As parents’ frustration toward traditional school systems around the world grew in recent decades, so too did the number of alternative schools and approaches to learning available them. Public schools’ seemingly low educational standards and lack of accountability for educational outcomes, safety issues on campus, general lack of quality resources and questions regarding the effectiveness of traditional learning approaches compelled a great amount of research and experimentation into what the “best” kind of education looks like throughout the second half of the twentieth century. As a result, reforms flourished in the education sector, parents’ concerns pushed them to consider experimental alternatives and educators disillusioned with traditional systems branched off to find more effective and meaningful approaches.
Today, the options available to those not wishing to attend a public school are vast: home schools, charter schools, independent schools and nontraditional schools (otherwise known as publicly funded alternative schools). One can also supplement their child’s learning with home tutoring by alternative education providers or even attend specialized weekend courses or extra-curriculars offered by alternative schools.
In terms of learning styles, the variety of new age alternatives to traditional education is impressive. We now have Reality Pedagogy – an approach to teaching and learning that focuses on understanding student realities and then using that information as a starting point for instruction; Hip Hop Education, which embraces elements of the hip-hop culture in teaching and learning so that youth are comfortable in a classroom setting; and project-based learning, which focuses primarily on students engaging with real-world problems through assessments and projects. This style of teaching has been hailed a means of engaging students who have traditionally been disinterested in learning because it allows them to focus on problems in their community or world that they wish to solve.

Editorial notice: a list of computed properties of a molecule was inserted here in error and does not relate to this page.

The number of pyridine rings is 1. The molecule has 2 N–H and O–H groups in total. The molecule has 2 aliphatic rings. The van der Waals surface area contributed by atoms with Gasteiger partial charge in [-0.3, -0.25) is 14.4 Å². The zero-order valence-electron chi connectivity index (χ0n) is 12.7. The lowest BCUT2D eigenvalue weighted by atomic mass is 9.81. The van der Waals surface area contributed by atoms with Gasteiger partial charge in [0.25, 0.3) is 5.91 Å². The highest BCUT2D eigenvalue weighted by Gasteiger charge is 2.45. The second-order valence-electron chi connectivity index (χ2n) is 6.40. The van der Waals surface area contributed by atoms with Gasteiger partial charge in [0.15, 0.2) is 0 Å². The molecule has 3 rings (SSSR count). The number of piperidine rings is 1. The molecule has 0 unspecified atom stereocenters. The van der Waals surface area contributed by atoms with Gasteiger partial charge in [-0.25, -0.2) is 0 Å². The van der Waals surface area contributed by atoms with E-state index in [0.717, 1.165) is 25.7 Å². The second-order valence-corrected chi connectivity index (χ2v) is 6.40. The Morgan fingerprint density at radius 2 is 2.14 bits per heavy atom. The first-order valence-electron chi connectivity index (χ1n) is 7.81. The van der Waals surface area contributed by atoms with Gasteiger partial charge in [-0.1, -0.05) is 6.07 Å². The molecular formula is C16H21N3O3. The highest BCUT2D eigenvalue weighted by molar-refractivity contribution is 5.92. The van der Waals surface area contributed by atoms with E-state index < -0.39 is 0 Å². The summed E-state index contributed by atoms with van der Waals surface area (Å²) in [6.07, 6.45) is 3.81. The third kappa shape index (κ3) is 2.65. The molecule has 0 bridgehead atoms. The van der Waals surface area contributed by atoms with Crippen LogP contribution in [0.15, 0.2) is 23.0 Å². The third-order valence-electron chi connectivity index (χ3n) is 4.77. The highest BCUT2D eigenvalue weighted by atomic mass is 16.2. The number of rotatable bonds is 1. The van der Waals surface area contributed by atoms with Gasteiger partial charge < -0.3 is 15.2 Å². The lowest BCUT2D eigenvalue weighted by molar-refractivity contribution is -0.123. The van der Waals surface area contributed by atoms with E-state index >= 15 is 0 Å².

Then we have the more widely recognized alternative styles of learning of Montessori, Reggio Amelia and Waldorf, which have become so popular they have formally evolved into schools that can be found all over the world. Geared mostly towards preschool and primary-aged children, Reggio Amelia is a pedagogy described as student-centered and constructivist. It embraces experiential learning in an environment focused on respect, responsibility and community, allowing children to discover themselves and the world around them through a self-guided curriculum. Developed by an Italian psychologist in the wake of World War II, Reggio Amelia’s chief tenet is that children are born with over 100 languages with which to express themselves and must therefore simply learn to recognize and use these languages.
The perceived negatives of the Reggio style of learning are that at its very core the process is student-led, meaning teachers are not taking an active role in lesson or curriculum planning – and parents might never know what it is their child is actually learning. It is also very difficult to assess or document students’ progress using this method. However, giving children ‘agency as learners’ – a concept central to Reggio Amelia – is certainly something that will set them up for later in life, teaching children the value of self-worth and independence. A nature-based learning approach with strong emphasis on community also sets its students up to be citizens of the future, in a world where having skills in community development and sustainable development (as well as an appreciation of nature) will be key to thriving as professionals.